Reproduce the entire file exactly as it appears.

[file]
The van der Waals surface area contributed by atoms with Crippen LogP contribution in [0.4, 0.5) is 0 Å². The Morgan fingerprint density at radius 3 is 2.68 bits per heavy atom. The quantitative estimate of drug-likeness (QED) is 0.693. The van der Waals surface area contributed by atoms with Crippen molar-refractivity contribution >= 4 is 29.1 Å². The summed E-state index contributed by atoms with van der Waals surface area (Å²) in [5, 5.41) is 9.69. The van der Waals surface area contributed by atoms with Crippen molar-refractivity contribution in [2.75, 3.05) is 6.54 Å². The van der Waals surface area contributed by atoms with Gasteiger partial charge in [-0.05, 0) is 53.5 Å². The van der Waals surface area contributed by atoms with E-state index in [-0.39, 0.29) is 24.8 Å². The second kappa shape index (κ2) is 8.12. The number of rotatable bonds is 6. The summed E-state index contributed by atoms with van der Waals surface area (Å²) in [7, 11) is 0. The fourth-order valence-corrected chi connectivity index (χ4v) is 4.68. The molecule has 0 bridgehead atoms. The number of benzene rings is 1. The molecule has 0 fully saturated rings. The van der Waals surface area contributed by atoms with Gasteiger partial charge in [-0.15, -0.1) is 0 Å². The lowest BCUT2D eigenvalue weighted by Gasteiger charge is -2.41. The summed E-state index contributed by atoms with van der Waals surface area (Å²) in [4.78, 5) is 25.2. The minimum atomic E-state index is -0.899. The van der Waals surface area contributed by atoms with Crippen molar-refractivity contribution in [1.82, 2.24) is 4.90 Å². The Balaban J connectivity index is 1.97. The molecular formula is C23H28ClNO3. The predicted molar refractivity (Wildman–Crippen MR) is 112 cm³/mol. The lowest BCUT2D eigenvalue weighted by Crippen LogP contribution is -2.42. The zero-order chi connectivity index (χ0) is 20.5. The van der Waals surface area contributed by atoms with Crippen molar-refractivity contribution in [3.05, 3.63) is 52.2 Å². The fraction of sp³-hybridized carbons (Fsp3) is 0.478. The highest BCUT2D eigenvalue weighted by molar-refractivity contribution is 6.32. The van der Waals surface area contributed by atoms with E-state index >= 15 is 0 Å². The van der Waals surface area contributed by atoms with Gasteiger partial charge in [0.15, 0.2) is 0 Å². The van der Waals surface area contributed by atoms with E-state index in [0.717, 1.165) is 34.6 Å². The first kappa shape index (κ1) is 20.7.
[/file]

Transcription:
The van der Waals surface area contributed by atoms with Crippen LogP contribution in [0.4, 0.5) is 0 Å². The Morgan fingerprint density at radius 3 is 2.68 bits per heavy atom. The quantitative estimate of drug-likeness (QED) is 0.693. The van der Waals surface area contributed by atoms with Crippen molar-refractivity contribution >= 4 is 29.1 Å². The summed E-state index contributed by atoms with van der Waals surface area (Å²) in [5, 5.41) is 9.69. The van der Waals surface area contributed by atoms with Crippen molar-refractivity contribution in [2.75, 3.05) is 6.54 Å². The van der Waals surface area contributed by atoms with Gasteiger partial charge in [-0.05, 0) is 53.5 Å². The van der Waals surface area contributed by atoms with E-state index in [-0.39, 0.29) is 24.8 Å². The second kappa shape index (κ2) is 8.12. The number of rotatable bonds is 6. The summed E-state index contributed by atoms with van der Waals surface area (Å²) in [7, 11) is 0. The fourth-order valence-corrected chi connectivity index (χ4v) is 4.68. The molecule has 0 bridgehead atoms. The number of benzene rings is 1. The molecule has 0 fully saturated rings. The van der Waals surface area contributed by atoms with Gasteiger partial charge in [-0.15, -0.1) is 0 Å². The lowest BCUT2D eigenvalue weighted by Gasteiger charge is -2.41. The summed E-state index contributed by atoms with van der Waals surface area (Å²) in [4.78, 5) is 25.2. The minimum atomic E-state index is -0.899. The van der Waals surface area contributed by atoms with Crippen molar-refractivity contribution in [1.82, 2.24) is 4.90 Å². The Balaban J connectivity index is 1.97. The molecular formula is C23H28ClNO3. The predicted molar refractivity (Wildman–Crippen MR) is 112 cm³/mol. The lowest BCUT2D eigenvalue weighted by Crippen LogP contribution is -2.42. The zero-order chi connectivity index (χ0) is 20.5. The van der Waals surface area contributed by atoms with Crippen molar-refractivity contribution in [3.05, 3.63) is 52.2 Å². The fraction of sp³-hybridized carbons (Fsp3) is 0.478. The highest BCUT2D eigenvalue weighted by molar-refractivity contribution is 6.32. The van der Waals surface area contributed by atoms with E-state index >= 15 is 0 Å². The van der Waals surface area contributed by atoms with Gasteiger partial charge in [0.15, 0.2) is 0 Å². The van der Waals surface area contributed by atoms with E-state index in [0.717, 1.165) is 34.6 Å². The first kappa shape index (κ1) is 20.7.